On July 5, 2002, Carlos Chirinos and Daniel Jose Uribazo were arrested on charges of conspiring and attempting to illegally export 150,000 rounds of AK-47 ammunition to Venezuela in violation of the Federal Arms Export Control Act. As set forth in a criminal complaint, Chirinos and Uribazo sought to purchase a total of 150,000 rounds of ammunition of a type that is commonly used in AK-47 semi-automatic assault rifles from Eagle Arms gun store in Miami, Florida. The ammunition that Chirinos and Uribazo sought to export is listed on the United States Munitions List as a "defense article," and thus requires a license from the U.S. State Department for export to a foreign country.
President Chávez has embarked on a multibillion-dollar weapons purchasing program that includes 100,000 Kalashnikov assault rifles, Mi-17 helicopter transports and Mi-35 gunships from Russia and patrol gunboats from Spain.
In October 2004, Moscow promised to sell defense systems worth $500 million to the president of Venezuela, Hugo Chavez. The first contract for the delivery of 10 Mil Mi-17 and Mi-26 helicopters, as well as 100,000 Kalashnikov assault rifles worth $120 million, was signed in February 2005. In mid 2005, Caracas signed a contract to buy six Mi-17 Hip and eight Mi-35 Hind multi-purpose helicopters.
Venezuela concluded a contract on 03 July 2006 in Caracas for the delivery of 100,000 AK-103 Kalashnikov assault rifles with ammunition for $52 million (in addition to the 2005 contract for the delivery of 100,000 AKM assault rifles). On 12 July 2006, two contracts were signed with a total value of $474.6 million for the construction in Venezuela of plants to produce licensed AK-103 assault rifles and 7.62-mm bullets. Chavez has said that Venezuela needs at least one million assault rifles to defend itself in case the United States tries to invade and seize control of the country's petroleum industry. Russia delivered the first 30,000 of 100,000 Kalashnikov assault rifles under a US$54 million contract in early June 2006.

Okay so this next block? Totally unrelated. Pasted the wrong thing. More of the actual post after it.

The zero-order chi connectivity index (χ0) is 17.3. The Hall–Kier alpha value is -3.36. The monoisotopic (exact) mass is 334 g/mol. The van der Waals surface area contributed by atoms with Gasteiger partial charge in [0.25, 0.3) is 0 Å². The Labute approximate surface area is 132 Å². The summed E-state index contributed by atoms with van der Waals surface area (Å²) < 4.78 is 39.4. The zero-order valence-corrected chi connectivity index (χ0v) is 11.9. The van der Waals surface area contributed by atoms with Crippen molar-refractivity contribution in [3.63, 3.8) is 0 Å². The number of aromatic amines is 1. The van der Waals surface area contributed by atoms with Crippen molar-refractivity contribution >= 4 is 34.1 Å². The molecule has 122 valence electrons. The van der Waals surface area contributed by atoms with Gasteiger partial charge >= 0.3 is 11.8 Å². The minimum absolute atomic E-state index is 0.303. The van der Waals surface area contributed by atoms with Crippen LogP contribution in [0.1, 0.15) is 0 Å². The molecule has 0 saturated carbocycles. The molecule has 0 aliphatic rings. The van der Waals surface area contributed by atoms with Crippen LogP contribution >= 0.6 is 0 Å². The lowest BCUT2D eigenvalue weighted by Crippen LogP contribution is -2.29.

In March 2006 the president of the Republic, Hugo Chávez, in San Felipe, State Yaracuy, presented the first three helicopters bought by the country from Russia. The delivery of the MI-17V5 airships to the Army took place in the Battalion of Helicopters Brigadier general Florencio Jiménez, located in the Yaracuyana capital. The three helicopters were the first of fifteen to be delivered under two contracts worth a total of $201 million. The contracts were signed in March 2005 for 6 Mi-17V5 Hip armed troop transports and 8 Mi-35M2 Pirana armored helicopter gunships and one Mi-26T, for $120 million. A Venezuelan general announced a deal for five additional Mi-17 helicopters in June 2005 for $81 million. In April 2006 Army commander Gen. Raul Baduel said that the military planned to buy a total of 20 Mi-17s, 10 Mi-35s and three Mi-26T helicopters. "This year, we should have 15 helicopters of the 33 that are expected in our country," Baduel told state television.
The minister of Defense, Trimming Maniglia, indicated that on 04 June 2006 that more helicopters will arrive. In July 2006 the helicopters were received in full. On the other hand, the Commander-in-chief of the Army, Raul Isaiah Baduel, indicated that the aerial units are defensive and will also serve to support social activities. Baduel indicated that the purchase of the helicopters gives "exact fulfillment of the strategic map of the nation, destined to accelerate the conformation of the military strategy".
Further contracts were signed for 38 Russian military helicopters [for a total of 53] for $484 million on 15 July 2006 [Mi-17V5 and Mi-35Ms only - no more Mi-26s]. Russia signed contracts on supplies of military planes and helicopters to Venezuela worth over $1 billion.
On 15 October 2008 , a senior executive at Russia's arms export monopoly said that Russia and Venezuela may finalize within a month a deal for a large number of BMP-3 infantry fighting vehicles. "In addition to the small arms, light weapons and ammunition delivered earlier, a large shipment of BMP-3 infantry fighting vehicles is to be delivered," said Igor Sevastyanov, deputy general director of Rosoboronexport. He added that the contract "could be signed within a month." Gen. Jesus Gonzalez, who oversees weapon procurement for the Venezuelan armed forces, said "During the upcoming visit of Russian President Dmitry Medvedev to Venezuela in November this year we may finalize the details of deals on the procurement of [Russian] BMP-3 infantry fighting vehicles and T-72 tanks."
In March 2012 Moscow completed the delivery of 92 modernized T-72B1V MBTs, the Smerch multiple-launch rocket systems and other military equipment to Venezuela under a $2.2-bln loan secured by Chavez' government in 2010. In June 2012 Caracas and Moscow agreed on the purchase of additional 100 T-72 main battle tanks by Venezuela as part of a $4-bln loan secured by the oil-rich Latin American country in 2011 to buy Russian weaponry. Venezuela will receive Russian T-72 tanks, BMP-3 infantry fighting vehicles and BTR-80A armored personnel carriers.